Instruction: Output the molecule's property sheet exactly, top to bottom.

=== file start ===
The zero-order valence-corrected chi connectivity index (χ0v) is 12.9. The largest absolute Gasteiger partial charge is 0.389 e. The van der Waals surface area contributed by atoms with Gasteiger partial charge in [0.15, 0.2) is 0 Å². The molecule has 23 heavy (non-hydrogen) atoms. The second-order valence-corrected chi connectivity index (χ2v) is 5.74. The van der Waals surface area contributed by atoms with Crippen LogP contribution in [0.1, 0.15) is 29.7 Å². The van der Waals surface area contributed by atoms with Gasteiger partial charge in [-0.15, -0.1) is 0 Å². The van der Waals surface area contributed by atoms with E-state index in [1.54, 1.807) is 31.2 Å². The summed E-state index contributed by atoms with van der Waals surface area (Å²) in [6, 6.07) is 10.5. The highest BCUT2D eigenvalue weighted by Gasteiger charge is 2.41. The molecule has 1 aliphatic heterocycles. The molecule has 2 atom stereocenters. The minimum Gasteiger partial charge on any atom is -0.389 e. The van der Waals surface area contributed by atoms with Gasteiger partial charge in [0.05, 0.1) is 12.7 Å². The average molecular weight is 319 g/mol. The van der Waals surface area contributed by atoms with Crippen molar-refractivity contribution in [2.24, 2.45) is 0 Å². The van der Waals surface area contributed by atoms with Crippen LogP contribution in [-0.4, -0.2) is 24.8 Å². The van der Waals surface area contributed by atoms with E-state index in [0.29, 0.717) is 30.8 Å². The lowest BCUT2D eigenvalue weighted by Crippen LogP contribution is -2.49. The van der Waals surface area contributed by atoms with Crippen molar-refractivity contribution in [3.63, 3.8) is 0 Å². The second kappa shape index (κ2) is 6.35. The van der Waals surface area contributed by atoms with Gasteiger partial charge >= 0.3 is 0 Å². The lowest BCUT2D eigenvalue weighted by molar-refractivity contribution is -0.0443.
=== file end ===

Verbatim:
The zero-order valence-corrected chi connectivity index (χ0v) is 12.9. The largest absolute Gasteiger partial charge is 0.389 e. The van der Waals surface area contributed by atoms with Gasteiger partial charge in [0.15, 0.2) is 0 Å². The molecule has 23 heavy (non-hydrogen) atoms. The second-order valence-corrected chi connectivity index (χ2v) is 5.74. The van der Waals surface area contributed by atoms with Crippen LogP contribution in [0.1, 0.15) is 29.7 Å². The van der Waals surface area contributed by atoms with Gasteiger partial charge in [-0.15, -0.1) is 0 Å². The van der Waals surface area contributed by atoms with E-state index in [1.54, 1.807) is 31.2 Å². The summed E-state index contributed by atoms with van der Waals surface area (Å²) in [6, 6.07) is 10.5. The highest BCUT2D eigenvalue weighted by Gasteiger charge is 2.41. The molecule has 1 aliphatic heterocycles. The molecule has 2 atom stereocenters. The minimum Gasteiger partial charge on any atom is -0.389 e. The van der Waals surface area contributed by atoms with Gasteiger partial charge in [0.05, 0.1) is 12.7 Å². The average molecular weight is 319 g/mol. The van der Waals surface area contributed by atoms with Crippen molar-refractivity contribution in [2.24, 2.45) is 0 Å². The van der Waals surface area contributed by atoms with Crippen LogP contribution in [-0.4, -0.2) is 24.8 Å². The van der Waals surface area contributed by atoms with E-state index in [0.29, 0.717) is 30.8 Å². The lowest BCUT2D eigenvalue weighted by Crippen LogP contribution is -2.49. The van der Waals surface area contributed by atoms with Crippen molar-refractivity contribution in [3.63, 3.8) is 0 Å². The second kappa shape index (κ2) is 6.35. The van der Waals surface area contributed by atoms with Gasteiger partial charge >= 0.3 is 0 Å². The lowest BCUT2D eigenvalue weighted by molar-refractivity contribution is -0.0443.